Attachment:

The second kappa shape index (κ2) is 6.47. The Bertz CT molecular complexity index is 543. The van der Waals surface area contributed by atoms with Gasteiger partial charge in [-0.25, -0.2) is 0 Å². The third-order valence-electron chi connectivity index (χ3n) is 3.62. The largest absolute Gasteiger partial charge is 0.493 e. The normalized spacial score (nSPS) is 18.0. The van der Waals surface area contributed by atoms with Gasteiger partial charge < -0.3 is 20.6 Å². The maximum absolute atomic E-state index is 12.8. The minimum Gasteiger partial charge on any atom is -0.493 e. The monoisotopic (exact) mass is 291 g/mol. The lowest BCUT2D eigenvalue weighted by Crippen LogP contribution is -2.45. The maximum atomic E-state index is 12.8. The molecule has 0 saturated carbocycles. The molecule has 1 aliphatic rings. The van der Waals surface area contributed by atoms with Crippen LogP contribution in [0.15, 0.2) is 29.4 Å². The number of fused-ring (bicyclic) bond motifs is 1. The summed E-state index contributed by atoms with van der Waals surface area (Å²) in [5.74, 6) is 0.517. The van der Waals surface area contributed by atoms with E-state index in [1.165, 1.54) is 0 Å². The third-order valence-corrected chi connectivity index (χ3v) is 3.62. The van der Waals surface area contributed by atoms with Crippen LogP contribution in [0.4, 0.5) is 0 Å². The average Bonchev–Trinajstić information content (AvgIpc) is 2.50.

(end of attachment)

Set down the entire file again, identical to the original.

The second kappa shape index (κ2) is 6.47. The Bertz CT molecular complexity index is 543. The van der Waals surface area contributed by atoms with Gasteiger partial charge in [-0.25, -0.2) is 0 Å². The third-order valence-electron chi connectivity index (χ3n) is 3.62. The largest absolute Gasteiger partial charge is 0.493 e. The normalized spacial score (nSPS) is 18.0. The van der Waals surface area contributed by atoms with Gasteiger partial charge < -0.3 is 20.6 Å². The maximum absolute atomic E-state index is 12.8. The minimum Gasteiger partial charge on any atom is -0.493 e. The monoisotopic (exact) mass is 291 g/mol. The lowest BCUT2D eigenvalue weighted by Crippen LogP contribution is -2.45. The maximum atomic E-state index is 12.8. The molecule has 0 saturated carbocycles. The molecule has 1 aliphatic rings. The van der Waals surface area contributed by atoms with Crippen LogP contribution in [0.15, 0.2) is 29.4 Å². The number of fused-ring (bicyclic) bond motifs is 1. The summed E-state index contributed by atoms with van der Waals surface area (Å²) in [5.74, 6) is 0.517. The van der Waals surface area contributed by atoms with E-state index in [1.165, 1.54) is 0 Å². The third-order valence-corrected chi connectivity index (χ3v) is 3.62. The van der Waals surface area contributed by atoms with Crippen LogP contribution in [0.4, 0.5) is 0 Å². The average Bonchev–Trinajstić information content (AvgIpc) is 2.50.